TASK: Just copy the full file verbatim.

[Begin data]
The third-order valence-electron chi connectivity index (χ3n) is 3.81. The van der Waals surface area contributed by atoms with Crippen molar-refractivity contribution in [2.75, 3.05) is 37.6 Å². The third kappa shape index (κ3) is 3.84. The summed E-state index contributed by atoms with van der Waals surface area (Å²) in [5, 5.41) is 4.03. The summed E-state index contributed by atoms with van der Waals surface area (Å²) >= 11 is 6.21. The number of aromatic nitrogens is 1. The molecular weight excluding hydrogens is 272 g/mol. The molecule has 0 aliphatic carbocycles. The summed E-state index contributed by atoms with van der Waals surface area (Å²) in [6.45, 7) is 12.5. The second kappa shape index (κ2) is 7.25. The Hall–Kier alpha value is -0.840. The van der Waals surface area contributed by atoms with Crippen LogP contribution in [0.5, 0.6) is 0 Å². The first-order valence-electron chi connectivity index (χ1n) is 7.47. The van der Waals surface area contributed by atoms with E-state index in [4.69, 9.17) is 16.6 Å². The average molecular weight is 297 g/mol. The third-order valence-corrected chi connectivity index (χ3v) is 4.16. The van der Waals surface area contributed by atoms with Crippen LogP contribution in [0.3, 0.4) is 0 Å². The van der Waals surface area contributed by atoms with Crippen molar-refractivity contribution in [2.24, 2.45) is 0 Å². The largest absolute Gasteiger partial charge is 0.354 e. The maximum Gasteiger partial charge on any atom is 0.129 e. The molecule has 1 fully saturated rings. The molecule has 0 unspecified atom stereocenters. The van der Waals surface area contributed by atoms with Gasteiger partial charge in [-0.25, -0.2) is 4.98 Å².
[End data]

The third-order valence-electron chi connectivity index (χ3n) is 3.81. The van der Waals surface area contributed by atoms with Crippen molar-refractivity contribution in [2.75, 3.05) is 37.6 Å². The third kappa shape index (κ3) is 3.84. The summed E-state index contributed by atoms with van der Waals surface area (Å²) in [5, 5.41) is 4.03. The summed E-state index contributed by atoms with van der Waals surface area (Å²) >= 11 is 6.21. The number of aromatic nitrogens is 1. The molecular weight excluding hydrogens is 272 g/mol. The molecule has 0 aliphatic carbocycles. The summed E-state index contributed by atoms with van der Waals surface area (Å²) in [6.45, 7) is 12.5. The second kappa shape index (κ2) is 7.25. The Hall–Kier alpha value is -0.840. The van der Waals surface area contributed by atoms with Crippen LogP contribution in [0.5, 0.6) is 0 Å². The first-order valence-electron chi connectivity index (χ1n) is 7.47. The van der Waals surface area contributed by atoms with E-state index in [4.69, 9.17) is 16.6 Å². The average molecular weight is 297 g/mol. The third-order valence-corrected chi connectivity index (χ3v) is 4.16. The van der Waals surface area contributed by atoms with Crippen LogP contribution in [0.3, 0.4) is 0 Å². The van der Waals surface area contributed by atoms with Crippen molar-refractivity contribution in [2.24, 2.45) is 0 Å². The largest absolute Gasteiger partial charge is 0.354 e. The maximum Gasteiger partial charge on any atom is 0.129 e. The molecule has 1 fully saturated rings. The molecule has 0 unspecified atom stereocenters. The van der Waals surface area contributed by atoms with Gasteiger partial charge in [-0.25, -0.2) is 4.98 Å².